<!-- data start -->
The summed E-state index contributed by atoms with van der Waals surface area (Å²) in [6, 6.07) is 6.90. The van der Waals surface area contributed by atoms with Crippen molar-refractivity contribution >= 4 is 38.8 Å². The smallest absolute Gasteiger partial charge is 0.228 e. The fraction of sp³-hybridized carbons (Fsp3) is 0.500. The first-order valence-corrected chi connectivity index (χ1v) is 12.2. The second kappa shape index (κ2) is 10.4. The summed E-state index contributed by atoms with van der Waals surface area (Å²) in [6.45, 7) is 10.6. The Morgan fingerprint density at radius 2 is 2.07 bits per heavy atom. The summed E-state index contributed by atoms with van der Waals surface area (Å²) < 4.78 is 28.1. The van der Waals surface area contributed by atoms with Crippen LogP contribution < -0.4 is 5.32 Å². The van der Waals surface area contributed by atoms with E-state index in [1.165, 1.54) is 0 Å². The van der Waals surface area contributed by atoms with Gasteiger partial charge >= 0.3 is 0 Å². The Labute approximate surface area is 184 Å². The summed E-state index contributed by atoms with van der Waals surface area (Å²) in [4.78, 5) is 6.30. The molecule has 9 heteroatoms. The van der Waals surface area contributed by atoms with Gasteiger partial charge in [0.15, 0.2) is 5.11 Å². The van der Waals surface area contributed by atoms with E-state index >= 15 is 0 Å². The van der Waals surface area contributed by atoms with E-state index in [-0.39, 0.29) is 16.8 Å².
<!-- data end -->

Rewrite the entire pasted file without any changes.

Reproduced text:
The summed E-state index contributed by atoms with van der Waals surface area (Å²) in [6, 6.07) is 6.90. The van der Waals surface area contributed by atoms with Crippen molar-refractivity contribution >= 4 is 38.8 Å². The smallest absolute Gasteiger partial charge is 0.228 e. The fraction of sp³-hybridized carbons (Fsp3) is 0.500. The first-order valence-corrected chi connectivity index (χ1v) is 12.2. The second kappa shape index (κ2) is 10.4. The summed E-state index contributed by atoms with van der Waals surface area (Å²) in [6.45, 7) is 10.6. The Morgan fingerprint density at radius 2 is 2.07 bits per heavy atom. The summed E-state index contributed by atoms with van der Waals surface area (Å²) < 4.78 is 28.1. The van der Waals surface area contributed by atoms with Crippen LogP contribution < -0.4 is 5.32 Å². The van der Waals surface area contributed by atoms with E-state index in [1.165, 1.54) is 0 Å². The van der Waals surface area contributed by atoms with Gasteiger partial charge >= 0.3 is 0 Å². The Labute approximate surface area is 184 Å². The summed E-state index contributed by atoms with van der Waals surface area (Å²) in [4.78, 5) is 6.30. The molecule has 9 heteroatoms. The van der Waals surface area contributed by atoms with Gasteiger partial charge in [0.15, 0.2) is 5.11 Å². The van der Waals surface area contributed by atoms with E-state index >= 15 is 0 Å². The van der Waals surface area contributed by atoms with E-state index in [-0.39, 0.29) is 16.8 Å².